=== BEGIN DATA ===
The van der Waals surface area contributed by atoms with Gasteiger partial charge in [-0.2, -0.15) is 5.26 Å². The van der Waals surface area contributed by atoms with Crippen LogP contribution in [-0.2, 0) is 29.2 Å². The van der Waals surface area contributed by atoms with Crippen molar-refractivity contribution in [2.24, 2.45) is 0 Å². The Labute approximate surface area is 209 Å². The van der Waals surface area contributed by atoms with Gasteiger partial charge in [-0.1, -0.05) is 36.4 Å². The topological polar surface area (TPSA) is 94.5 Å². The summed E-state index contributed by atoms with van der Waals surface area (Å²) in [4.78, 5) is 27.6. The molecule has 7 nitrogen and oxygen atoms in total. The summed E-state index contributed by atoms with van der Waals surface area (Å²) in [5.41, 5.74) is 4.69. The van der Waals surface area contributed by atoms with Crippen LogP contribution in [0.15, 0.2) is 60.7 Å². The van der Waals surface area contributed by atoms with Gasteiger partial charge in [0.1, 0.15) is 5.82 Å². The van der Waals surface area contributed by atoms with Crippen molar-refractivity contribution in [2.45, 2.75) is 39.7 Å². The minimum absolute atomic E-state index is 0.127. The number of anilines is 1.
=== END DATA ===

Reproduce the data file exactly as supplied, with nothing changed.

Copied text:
The van der Waals surface area contributed by atoms with Gasteiger partial charge in [-0.2, -0.15) is 5.26 Å². The van der Waals surface area contributed by atoms with Crippen LogP contribution in [-0.2, 0) is 29.2 Å². The van der Waals surface area contributed by atoms with Crippen molar-refractivity contribution in [2.24, 2.45) is 0 Å². The Labute approximate surface area is 209 Å². The van der Waals surface area contributed by atoms with Gasteiger partial charge in [-0.1, -0.05) is 36.4 Å². The topological polar surface area (TPSA) is 94.5 Å². The summed E-state index contributed by atoms with van der Waals surface area (Å²) in [4.78, 5) is 27.6. The molecule has 7 nitrogen and oxygen atoms in total. The summed E-state index contributed by atoms with van der Waals surface area (Å²) in [5.41, 5.74) is 4.69. The van der Waals surface area contributed by atoms with Crippen LogP contribution in [0.15, 0.2) is 60.7 Å². The van der Waals surface area contributed by atoms with Gasteiger partial charge in [0.1, 0.15) is 5.82 Å². The van der Waals surface area contributed by atoms with Crippen molar-refractivity contribution in [2.45, 2.75) is 39.7 Å². The minimum absolute atomic E-state index is 0.127. The number of anilines is 1.